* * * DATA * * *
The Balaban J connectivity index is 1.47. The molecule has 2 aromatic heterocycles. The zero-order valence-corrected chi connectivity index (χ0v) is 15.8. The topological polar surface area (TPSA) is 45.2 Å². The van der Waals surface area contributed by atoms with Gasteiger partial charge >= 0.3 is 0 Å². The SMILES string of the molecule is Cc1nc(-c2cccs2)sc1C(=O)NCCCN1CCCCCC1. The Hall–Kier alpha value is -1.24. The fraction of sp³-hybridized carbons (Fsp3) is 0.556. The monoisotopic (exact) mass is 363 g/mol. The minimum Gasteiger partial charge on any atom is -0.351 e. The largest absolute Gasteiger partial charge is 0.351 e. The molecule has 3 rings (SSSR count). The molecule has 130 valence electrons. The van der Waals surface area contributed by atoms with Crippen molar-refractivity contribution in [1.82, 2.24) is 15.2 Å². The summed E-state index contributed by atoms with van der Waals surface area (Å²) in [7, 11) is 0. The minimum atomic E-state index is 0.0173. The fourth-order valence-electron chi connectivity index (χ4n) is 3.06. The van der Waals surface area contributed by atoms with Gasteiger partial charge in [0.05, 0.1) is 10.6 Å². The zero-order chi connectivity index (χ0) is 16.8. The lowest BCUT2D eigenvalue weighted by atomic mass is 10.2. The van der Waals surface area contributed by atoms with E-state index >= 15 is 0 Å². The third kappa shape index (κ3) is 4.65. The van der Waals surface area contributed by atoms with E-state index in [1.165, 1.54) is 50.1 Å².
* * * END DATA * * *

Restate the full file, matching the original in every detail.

The Balaban J connectivity index is 1.47. The molecule has 2 aromatic heterocycles. The zero-order valence-corrected chi connectivity index (χ0v) is 15.8. The topological polar surface area (TPSA) is 45.2 Å². The van der Waals surface area contributed by atoms with Gasteiger partial charge >= 0.3 is 0 Å². The SMILES string of the molecule is Cc1nc(-c2cccs2)sc1C(=O)NCCCN1CCCCCC1. The Hall–Kier alpha value is -1.24. The fraction of sp³-hybridized carbons (Fsp3) is 0.556. The monoisotopic (exact) mass is 363 g/mol. The minimum Gasteiger partial charge on any atom is -0.351 e. The largest absolute Gasteiger partial charge is 0.351 e. The molecule has 3 rings (SSSR count). The molecule has 130 valence electrons. The van der Waals surface area contributed by atoms with Crippen molar-refractivity contribution in [1.82, 2.24) is 15.2 Å². The summed E-state index contributed by atoms with van der Waals surface area (Å²) in [7, 11) is 0. The minimum atomic E-state index is 0.0173. The fourth-order valence-electron chi connectivity index (χ4n) is 3.06. The van der Waals surface area contributed by atoms with Gasteiger partial charge in [0.05, 0.1) is 10.6 Å². The zero-order chi connectivity index (χ0) is 16.8. The lowest BCUT2D eigenvalue weighted by atomic mass is 10.2. The van der Waals surface area contributed by atoms with E-state index >= 15 is 0 Å². The third kappa shape index (κ3) is 4.65. The van der Waals surface area contributed by atoms with E-state index in [1.165, 1.54) is 50.1 Å².